People experience flow when they’re challenged and they have the skills to succeed in those challenges or they have a pathway to obtain the necessary skills. And they keep nudging up the bar just enough, choosing new challenges that are harder but not too hard. And according to the book, people who are in flow are happier. I won’t argue that–but while I want to be happy, I also want to write a really great poem, my best poem, and then another one.

While Csikszentmihaly did talk about mental challenges, many of his examples were physical (swimming, dancing, mountain climbing). Maybe a physical challenge helps you focus more clearly. Hypothesis: Your brain is mostly wired to protect your body, so when you’re moving that body in a big, sustained way (like working the bottling line), your brain pays attention. Or we hope it does.

How does this help me to get into the zone when I’m writing? I think that finding the right challenges ties back to deliberate practice. But how do I get enough focus to get into the zone?

How do you get into the zone? Where do you find flow?

Writing and fermentation

I’m developing a close personal relationship with Petit Verdot. Specifically, our 3/4 ton that’s fermenting right now.

Punching down the grapesEach morning this week, I’ve driven in the early rainy dark to the winery to punch down the grapes. While the yeast eat the grape sugar and make alcohol, they release carbon dioxide, which pushes the berries and skins up to make a cap on the surface (think of a thick grape carpet). Every 12 hours, that cap needs to be punched down–broken up and submerged. But it rises back up fast. It heaves and roils.

The fermentation is like a living thing–it is a living thing. And it’s a hybrid creature–part vegetable (the grapes) and part animal (the yeast). It feels like a miracle.

I take its temperature and measure the sugar levels (the brix) to see how the fermentation’s going. We wait until the brix drop far enough that we can press the juice off the skins. We wait.

How is this like writing?

We’ve all heard the common and very good advice to let your writing rest–let it ferment, wait to look at it.

But writing, especially a poem, is also like that hybrid creature. At first, it might be animal or vegetable or mineral–or any combination. The trick I think is to avoid making it one or the other too soon, fitting it into the label, the direction or outcome or form we think it should be.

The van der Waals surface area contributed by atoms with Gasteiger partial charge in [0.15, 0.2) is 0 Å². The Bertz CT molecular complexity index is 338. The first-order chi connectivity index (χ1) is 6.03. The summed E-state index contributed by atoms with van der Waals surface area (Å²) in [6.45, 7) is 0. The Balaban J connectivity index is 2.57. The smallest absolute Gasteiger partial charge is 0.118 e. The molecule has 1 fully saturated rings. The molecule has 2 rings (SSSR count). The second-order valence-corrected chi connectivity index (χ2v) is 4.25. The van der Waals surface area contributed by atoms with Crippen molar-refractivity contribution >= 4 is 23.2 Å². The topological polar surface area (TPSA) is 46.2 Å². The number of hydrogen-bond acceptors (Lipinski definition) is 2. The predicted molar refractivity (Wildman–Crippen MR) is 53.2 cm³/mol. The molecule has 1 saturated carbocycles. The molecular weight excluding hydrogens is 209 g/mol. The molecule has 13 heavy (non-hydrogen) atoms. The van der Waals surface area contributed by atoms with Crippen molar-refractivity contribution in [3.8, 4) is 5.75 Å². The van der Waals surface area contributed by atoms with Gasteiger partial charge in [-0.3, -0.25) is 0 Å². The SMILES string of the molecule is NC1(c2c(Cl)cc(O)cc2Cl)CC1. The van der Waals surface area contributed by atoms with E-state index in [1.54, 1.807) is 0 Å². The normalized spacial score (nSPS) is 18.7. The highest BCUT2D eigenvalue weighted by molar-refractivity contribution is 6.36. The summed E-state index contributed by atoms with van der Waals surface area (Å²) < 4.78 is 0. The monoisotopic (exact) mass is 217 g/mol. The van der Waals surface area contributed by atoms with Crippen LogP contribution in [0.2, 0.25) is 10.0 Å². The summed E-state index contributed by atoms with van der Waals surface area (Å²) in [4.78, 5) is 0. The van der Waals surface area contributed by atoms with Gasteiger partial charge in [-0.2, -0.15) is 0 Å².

Sometimes, I want to understand what I’m doing, bottle it up and feel confident it’s done. The Petit Verdot’s reminding me to resist that urge, to let the poem become its own magic.

Something to consider the next time you enjoy a glass of wine.

Happy Friday!

Pictures from the season’s last crush

Today was the last crush for Cloudlift Cellars. Four tons of Cabernet Franc and Cabernet Sauvignon.

Many thanks to Ben, Reid, and Daniel for their help.

A bin of grapes

Bins of grapes

A bin hoisted above the floor

At the destemmer-crusher

Inside the destemmer-crusher

Crushed grapes in a fermentation bin

The stems

I didn’t take any pictures of the washing. I was washing. Crush is like a two-act play. Act one: Crush the grapes. Act two: Wash everything.

How does this relate to writing? I haven’t figured it out. Except that it’s hard work–in the way that even something you love to do can be hard work. And you love the doing.

Gratitude, with 256 cases and a day off

Was it really just a week ago that my son turned 22? I’m thankful for him and for our whole wacky family and for that wacky family gathering to celebrate his birthday. What a night of fun!

I’m very thankful for the invitation to read that I received this week.

I’ve been thankful for the gorgeous weather. It’s such a treat to see blue sky.

And I’m thankful we had that warm sunny weather yesterday, when we bottled the Cloudlift Cellars 2010 reds.

Bottles on the filler
The filler--like a carousel.
The filler
The start of the line.
The bottling line
Putting on the capsules and labels.
The bottling line

Usually it’s my job to wipe the bottles between the corker and the spinner (I call it the “capsuler”). But yesterday, I was a floater, which meant I did things like carrying empty boxes and fixing lunch for everyone and washing stuff. The sun and heat made it a great day for washing stuff.

I’m thankful for the people who came and helped, including all three of our kids. It’s always a long day, and it’s intense. But I realized before I left the house yesterday morning that it’s also family time. A busy and tiring family time.

I’m thankful the wine is in bottles now, because crush starts this week.

And I’m so thankful to have this day off today–to rest up from labor on Labor Day. To catch up and read and write. To think about turning into a new “school year”–what projects I might start (or what projects I might finish!), what learning lies ahead.

The day’s half over, so I’d better get crackin’.

Open the door. Open my heart.